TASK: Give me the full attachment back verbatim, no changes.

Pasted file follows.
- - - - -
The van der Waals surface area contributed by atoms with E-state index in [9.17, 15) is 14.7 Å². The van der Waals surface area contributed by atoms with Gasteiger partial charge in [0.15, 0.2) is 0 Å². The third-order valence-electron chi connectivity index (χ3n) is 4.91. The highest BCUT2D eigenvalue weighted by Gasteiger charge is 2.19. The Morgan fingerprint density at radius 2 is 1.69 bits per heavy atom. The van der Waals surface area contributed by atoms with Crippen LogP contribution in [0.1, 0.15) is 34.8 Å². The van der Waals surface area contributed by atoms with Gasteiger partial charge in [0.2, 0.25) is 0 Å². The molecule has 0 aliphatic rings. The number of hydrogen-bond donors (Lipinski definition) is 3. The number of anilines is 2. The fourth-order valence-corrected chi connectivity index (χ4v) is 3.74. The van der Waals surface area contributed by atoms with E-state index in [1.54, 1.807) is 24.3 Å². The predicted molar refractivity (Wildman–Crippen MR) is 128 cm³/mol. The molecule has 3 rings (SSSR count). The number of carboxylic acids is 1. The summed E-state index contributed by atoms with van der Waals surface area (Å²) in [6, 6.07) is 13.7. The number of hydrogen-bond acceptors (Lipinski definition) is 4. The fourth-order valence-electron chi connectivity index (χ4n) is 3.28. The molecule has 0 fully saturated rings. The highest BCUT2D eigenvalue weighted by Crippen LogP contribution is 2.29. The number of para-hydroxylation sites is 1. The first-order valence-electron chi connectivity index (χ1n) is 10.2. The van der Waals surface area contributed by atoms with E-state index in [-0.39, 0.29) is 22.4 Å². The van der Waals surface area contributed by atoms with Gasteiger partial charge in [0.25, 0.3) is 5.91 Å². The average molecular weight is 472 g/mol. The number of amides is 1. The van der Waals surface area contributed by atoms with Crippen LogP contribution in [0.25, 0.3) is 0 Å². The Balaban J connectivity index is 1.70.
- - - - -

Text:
The van der Waals surface area contributed by atoms with E-state index in [9.17, 15) is 14.7 Å². The van der Waals surface area contributed by atoms with Gasteiger partial charge in [0.15, 0.2) is 0 Å². The third-order valence-electron chi connectivity index (χ3n) is 4.91. The highest BCUT2D eigenvalue weighted by Gasteiger charge is 2.19. The Morgan fingerprint density at radius 2 is 1.69 bits per heavy atom. The van der Waals surface area contributed by atoms with Crippen LogP contribution in [0.1, 0.15) is 34.8 Å². The van der Waals surface area contributed by atoms with Gasteiger partial charge in [0.2, 0.25) is 0 Å². The molecule has 0 aliphatic rings. The number of hydrogen-bond donors (Lipinski definition) is 3. The number of anilines is 2. The fourth-order valence-corrected chi connectivity index (χ4v) is 3.74. The van der Waals surface area contributed by atoms with E-state index in [1.54, 1.807) is 24.3 Å². The predicted molar refractivity (Wildman–Crippen MR) is 128 cm³/mol. The molecule has 3 rings (SSSR count). The number of carboxylic acids is 1. The summed E-state index contributed by atoms with van der Waals surface area (Å²) in [6, 6.07) is 13.7. The number of hydrogen-bond acceptors (Lipinski definition) is 4. The fourth-order valence-electron chi connectivity index (χ4n) is 3.28. The molecule has 0 fully saturated rings. The highest BCUT2D eigenvalue weighted by Crippen LogP contribution is 2.29. The number of para-hydroxylation sites is 1. The first-order valence-electron chi connectivity index (χ1n) is 10.2. The van der Waals surface area contributed by atoms with E-state index in [-0.39, 0.29) is 22.4 Å². The van der Waals surface area contributed by atoms with Gasteiger partial charge in [0.25, 0.3) is 5.91 Å². The average molecular weight is 472 g/mol. The number of amides is 1. The van der Waals surface area contributed by atoms with Crippen LogP contribution in [0.25, 0.3) is 0 Å². The Balaban J connectivity index is 1.70.